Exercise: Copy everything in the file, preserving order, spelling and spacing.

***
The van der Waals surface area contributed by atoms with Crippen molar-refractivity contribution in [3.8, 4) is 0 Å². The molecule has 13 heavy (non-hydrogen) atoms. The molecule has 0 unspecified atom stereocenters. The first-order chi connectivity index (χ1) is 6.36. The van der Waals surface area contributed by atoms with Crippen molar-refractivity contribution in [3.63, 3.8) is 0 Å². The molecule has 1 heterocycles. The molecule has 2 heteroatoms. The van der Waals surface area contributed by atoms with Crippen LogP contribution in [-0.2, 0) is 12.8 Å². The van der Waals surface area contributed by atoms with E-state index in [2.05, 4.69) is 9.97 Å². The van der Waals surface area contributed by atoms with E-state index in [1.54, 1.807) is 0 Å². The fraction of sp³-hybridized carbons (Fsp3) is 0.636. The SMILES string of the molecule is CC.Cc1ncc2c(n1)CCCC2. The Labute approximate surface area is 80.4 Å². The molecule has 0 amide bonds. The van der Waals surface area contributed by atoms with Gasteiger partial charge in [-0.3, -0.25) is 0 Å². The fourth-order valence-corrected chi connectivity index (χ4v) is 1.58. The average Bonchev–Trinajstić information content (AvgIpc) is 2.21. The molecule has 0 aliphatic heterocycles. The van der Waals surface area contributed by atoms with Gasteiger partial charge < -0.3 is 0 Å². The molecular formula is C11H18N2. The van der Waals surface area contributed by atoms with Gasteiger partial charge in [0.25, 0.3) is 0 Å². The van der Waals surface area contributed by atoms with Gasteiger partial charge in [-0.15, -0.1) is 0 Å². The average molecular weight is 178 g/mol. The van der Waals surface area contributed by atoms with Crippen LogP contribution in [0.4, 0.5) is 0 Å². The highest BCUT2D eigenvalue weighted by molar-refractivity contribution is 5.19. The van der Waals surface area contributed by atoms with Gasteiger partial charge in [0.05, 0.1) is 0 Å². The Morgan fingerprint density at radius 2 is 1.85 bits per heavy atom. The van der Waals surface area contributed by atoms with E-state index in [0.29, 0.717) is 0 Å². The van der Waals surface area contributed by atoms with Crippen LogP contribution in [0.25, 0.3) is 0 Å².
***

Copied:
The van der Waals surface area contributed by atoms with Crippen molar-refractivity contribution in [3.8, 4) is 0 Å². The molecule has 13 heavy (non-hydrogen) atoms. The molecule has 0 unspecified atom stereocenters. The first-order chi connectivity index (χ1) is 6.36. The van der Waals surface area contributed by atoms with Crippen molar-refractivity contribution in [3.63, 3.8) is 0 Å². The molecule has 1 heterocycles. The molecule has 2 heteroatoms. The van der Waals surface area contributed by atoms with Crippen LogP contribution in [-0.2, 0) is 12.8 Å². The van der Waals surface area contributed by atoms with E-state index in [2.05, 4.69) is 9.97 Å². The van der Waals surface area contributed by atoms with E-state index in [1.54, 1.807) is 0 Å². The fraction of sp³-hybridized carbons (Fsp3) is 0.636. The SMILES string of the molecule is CC.Cc1ncc2c(n1)CCCC2. The Labute approximate surface area is 80.4 Å². The molecule has 0 amide bonds. The van der Waals surface area contributed by atoms with Gasteiger partial charge in [-0.3, -0.25) is 0 Å². The fourth-order valence-corrected chi connectivity index (χ4v) is 1.58. The average Bonchev–Trinajstić information content (AvgIpc) is 2.21. The molecule has 0 aliphatic heterocycles. The van der Waals surface area contributed by atoms with Gasteiger partial charge < -0.3 is 0 Å². The molecular formula is C11H18N2. The van der Waals surface area contributed by atoms with Gasteiger partial charge in [0.25, 0.3) is 0 Å². The van der Waals surface area contributed by atoms with Gasteiger partial charge in [-0.15, -0.1) is 0 Å². The average molecular weight is 178 g/mol. The van der Waals surface area contributed by atoms with Crippen LogP contribution in [0.4, 0.5) is 0 Å². The highest BCUT2D eigenvalue weighted by molar-refractivity contribution is 5.19. The van der Waals surface area contributed by atoms with Gasteiger partial charge in [0.05, 0.1) is 0 Å². The Morgan fingerprint density at radius 2 is 1.85 bits per heavy atom. The van der Waals surface area contributed by atoms with E-state index in [0.29, 0.717) is 0 Å². The van der Waals surface area contributed by atoms with Crippen LogP contribution in [0.25, 0.3) is 0 Å².